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are so commonly used and recycled that they are generic— community property that can be freely used without fear of committing plagiarism. It is plagiarism, however, if the words used to fill in the blanks of such formulas are borrowed from others without proper acknowledgment. In sum, then, while it is not plagiarism to recycle conventionally used formulas, it is a serious academic offense to take the substantive content from others’ texts without citing the author and giving him or her proper credit.

putting in your oar

Though the immediate goal of this book is to help you become a better writer, at a deeper level it invites you to become a certain type of person: a critical, intellectual thinker who, instead of sit- ting passively on the sidelines, can participate in the debates and conversations of your world in an active and empowered way. Ultimately, this book invites you to become a critical thinker who can enter the types of conversations described eloquently by the philosopher Kenneth Burke in the following widely cited passage. Likening the world of intellectual exchange to a never- ending conversation at a party, Burke writes:

You come late. When you arrive, others have long preceded you, and they are engaged in a heated discussion, a discussion too heated for them to pause and tell you exactly what it is about. . . . You listen for a while, until you decide that you have caught the tenor of the argument; then you put in your oar. Someone answers; you answer him; another comes to your defense; another aligns himself against you. . . . The hour grows late, you must depart. And you do depart, with the discussion still vigorously in progress.

Kenneth Burke, The Philosophy of Literary Form

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What we like about this passage is its suggestion that stating an argument and “putting in your oar” can only be done in conversation with others; that we all enter the dynamic world of ideas not as isolated individuals but as social beings deeply connected to others who have a stake in what we say. This ability to enter complex, many-sided conversations has taken on a special urgency in today’s diverse, post-9/11 world, where the future for all of us may depend on our ability to put ourselves in the shoes of those who think very differently from us. The central piece of advice in this book—that we listen carefully to others, including those who disagree with us, and then engage with them thoughtfully and respectfully—can help us see beyond our own pet beliefs, which may not be shared by everyone. The mere act of crafting a sentence that begins “Of course, someone might object that ” may not seem like a way to change the world; but it does have the potential to jog us out of our comfort zones, to get us thinking critically about our own beliefs, and perhaps even to change our minds.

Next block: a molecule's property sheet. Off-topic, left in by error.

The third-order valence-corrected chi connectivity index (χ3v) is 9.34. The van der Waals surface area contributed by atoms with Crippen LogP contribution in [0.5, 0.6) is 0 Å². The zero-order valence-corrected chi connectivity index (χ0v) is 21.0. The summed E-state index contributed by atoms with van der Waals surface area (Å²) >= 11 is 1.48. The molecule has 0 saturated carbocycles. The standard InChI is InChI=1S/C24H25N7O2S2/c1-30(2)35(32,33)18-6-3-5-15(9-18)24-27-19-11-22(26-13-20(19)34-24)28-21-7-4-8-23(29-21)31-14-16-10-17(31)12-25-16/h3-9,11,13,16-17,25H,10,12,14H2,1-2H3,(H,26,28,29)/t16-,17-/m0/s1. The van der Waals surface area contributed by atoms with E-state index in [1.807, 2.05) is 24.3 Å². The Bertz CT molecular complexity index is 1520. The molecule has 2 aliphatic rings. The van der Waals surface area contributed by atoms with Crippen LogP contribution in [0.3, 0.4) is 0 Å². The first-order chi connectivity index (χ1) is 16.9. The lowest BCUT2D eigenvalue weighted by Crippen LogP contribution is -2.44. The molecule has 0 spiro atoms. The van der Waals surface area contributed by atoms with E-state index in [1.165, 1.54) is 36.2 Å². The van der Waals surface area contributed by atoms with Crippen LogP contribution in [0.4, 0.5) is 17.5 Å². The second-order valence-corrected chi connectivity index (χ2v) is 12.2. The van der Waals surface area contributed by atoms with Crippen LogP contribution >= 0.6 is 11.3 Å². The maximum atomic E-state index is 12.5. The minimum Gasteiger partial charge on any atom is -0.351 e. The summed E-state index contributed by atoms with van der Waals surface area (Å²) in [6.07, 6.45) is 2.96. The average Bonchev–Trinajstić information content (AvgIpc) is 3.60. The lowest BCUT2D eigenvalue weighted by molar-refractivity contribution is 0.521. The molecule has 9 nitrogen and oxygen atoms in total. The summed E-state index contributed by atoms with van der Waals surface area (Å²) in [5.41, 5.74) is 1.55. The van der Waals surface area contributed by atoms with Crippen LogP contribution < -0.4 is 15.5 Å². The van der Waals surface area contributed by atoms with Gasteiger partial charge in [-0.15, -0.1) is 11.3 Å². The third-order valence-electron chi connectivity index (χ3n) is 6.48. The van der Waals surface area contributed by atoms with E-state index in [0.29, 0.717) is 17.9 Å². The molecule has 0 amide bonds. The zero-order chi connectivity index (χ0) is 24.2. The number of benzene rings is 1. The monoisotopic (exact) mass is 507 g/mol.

Exercises

1. Read the following paragraph from an essay by Emily Poe, a student at Furman University. Disregarding for the moment what Poe says, focus your attention on the phrases she uses to structure what she says (italicized here). Then write a new paragraph using Poe’s as a model but replacing her topic, vegetarianism, with one of your own.

The term “vegetarian” tends to be synonymous with “tree-hugger” in many people’s minds. They see vegetarianism as a cult that brainwashes its followers into eliminating an essential part of their

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daily diets for an abstract goal of “animal welfare.” However, few vegetarians choose their lifestyle just to follow the crowd. On the contrary, many of these supposedly brainwashed people are actu- ally independent thinkers, concerned citizens, and compassionate human beings. For the truth is that there are many very good reasons for giving up meat. Perhaps the best reasons are to improve the environment, to encourage humane treatment of livestock, or to enhance one’s own health. In this essay, then, closely examining a vegetarian diet as compared to a meat-eater’s diet will show that vegetarianism is clearly the better option for sustaining the Earth and all its inhabitants.

2. Write a short essay in which you first summarize our rationale for the templates in this book and then articulate your own position in response. If you want, you can use the template below to organize your paragraphs, expanding and modifying it as necessary to fit what you want to say.

In the Introduction to “They Say / I Say”: The Moves That Matter in

Academic Writing, Gerald Graff and Cathy Birkenstein provide tem-

plates designed to . Specifically, Graff and Birkenstein

argue that the types of writing templates they offer . As

the authors themselves put it, “ .” Although some people

believe , Graff and Birkenstein insist that .

In sum, then, their view is that .

I [agree/disagree/have mixed feelings]. In my view, the types

of templates that the authors recommend . For

instance, . In addition, . Some might object,

of course, on the grounds that . Yet I would argue

that . Overall, then, I believe —an important

point to make given .

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1 H

“THEY SAY”

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ONE

“they say”

Starting with What Others Are Saying

H